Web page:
This quarterly column is written by Caral Edelberg, CPC, CPMA, CAC, CCS-P, CHC, President of Edelberg Compliance Associates, Baton Rouge, LA.
Attempting to use adult coding and documentation criteria for pediatric ED patients can be a costly and challenging process. Diagnosing the problems of infants and small children who can’t adequately communicate their problems often requires additional time and expertise but isn’t adequately addressed in current coding rules. And trying to sort out Mommy and Daddy’s litany of observed problems with Junior requires additional investigation and consideration of a number of potential problems. Documentation requirements for infants and children often require more detail for appropriate documentation of both the medical necessity and the level of medical decision making to support the additional time and effort required.
Below are some of the conditions and interventions that, for infants and children, may require a higher level of medical decision making than for the same problem in an adult:
- Discussion with Poison Control, monitoring, observation for ingestion in infant, child
- Charcoal for ingestion of toxic substance
- Pediatric suctioning to clear airway
- Severe pain
- Severe nausea and vomiting
- Pediatric lumbar puncture
- PO challenge
- Observation for response to treatment during ED course
- Bites (human, insect, animal, etc.)
- Sedation for procedures.
As parents become more skeptical about vaccinations, and pediatricians become more careful about use of antibiotics in certain age groups, medical decision making actually increases. This is due in no large part to the number and types of situations and outcomes to consider. Additionally, children with birth defects, terminal conditions, or severe chronic problems who present with either acute exacerbations of their condition or additional problems resulting from treatment of their condition (cancer, diabetes, asthma) may require additional consideration in order to treat effectively. Complicating factors such as autism, ADD/ADHD, etc. will add to the time and intensity required to treat even minor cuts and bruises.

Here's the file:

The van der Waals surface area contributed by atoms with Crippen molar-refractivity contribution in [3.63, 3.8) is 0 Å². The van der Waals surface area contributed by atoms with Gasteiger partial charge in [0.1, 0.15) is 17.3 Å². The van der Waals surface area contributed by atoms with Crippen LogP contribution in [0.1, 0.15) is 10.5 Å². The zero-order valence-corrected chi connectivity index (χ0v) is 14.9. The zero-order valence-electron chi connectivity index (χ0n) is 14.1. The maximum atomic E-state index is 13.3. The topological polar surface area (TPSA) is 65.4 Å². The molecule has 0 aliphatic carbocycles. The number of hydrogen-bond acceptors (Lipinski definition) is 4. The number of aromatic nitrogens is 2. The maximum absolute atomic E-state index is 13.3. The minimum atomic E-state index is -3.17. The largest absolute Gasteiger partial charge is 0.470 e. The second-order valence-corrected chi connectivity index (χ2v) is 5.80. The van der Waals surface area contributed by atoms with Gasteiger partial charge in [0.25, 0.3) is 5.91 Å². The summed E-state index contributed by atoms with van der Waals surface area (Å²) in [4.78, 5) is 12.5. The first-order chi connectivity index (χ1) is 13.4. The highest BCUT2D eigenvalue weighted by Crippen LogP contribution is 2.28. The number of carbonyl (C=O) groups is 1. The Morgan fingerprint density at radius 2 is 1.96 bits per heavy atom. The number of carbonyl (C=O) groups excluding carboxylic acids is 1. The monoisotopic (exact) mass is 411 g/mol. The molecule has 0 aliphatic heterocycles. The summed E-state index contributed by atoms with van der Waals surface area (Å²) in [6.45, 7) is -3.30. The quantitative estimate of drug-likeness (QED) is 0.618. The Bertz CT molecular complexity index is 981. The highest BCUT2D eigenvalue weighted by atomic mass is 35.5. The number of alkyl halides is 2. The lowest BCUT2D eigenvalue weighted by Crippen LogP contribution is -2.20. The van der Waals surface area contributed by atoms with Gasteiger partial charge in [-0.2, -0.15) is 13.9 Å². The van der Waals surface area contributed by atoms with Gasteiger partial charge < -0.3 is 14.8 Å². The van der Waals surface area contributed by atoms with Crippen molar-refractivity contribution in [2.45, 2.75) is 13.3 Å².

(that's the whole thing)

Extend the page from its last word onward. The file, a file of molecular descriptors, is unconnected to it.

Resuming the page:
How can medical necessity be documented to establish the higher level of medical decision making often required to treat pediatric problems? Here are a few tips for documenting appropriately:
- Be sure to include a complete history of present illness. Ask when the problem first occurred. What made it worse and necessitated an ED visit today? What is the severity of the problem (pain, shortness of breath, treatment-related nausea and/or vomiting, temperature)? What type of home or long-term treatment has been tried and for how long? Is there anything that makes it better or worse? What other problems is the infant/child experiencing?
- Provide details about each system reviewed that is related to the problem. For example, if it is shortness of breath, provide details about the respiratory, constitutional, cardiovascular, etc., as appropriate with more than just a word or two. And remember, you can’t have a negative review of the system referenced in the history of the present illness as the problem. No negative respiratory for an asthma exacerbation and no negative integumentary for a child with infected insect bites on extremities. For those systems not directly related to the presenting problem and found to be negative, document “All other systems reviewed and negative.”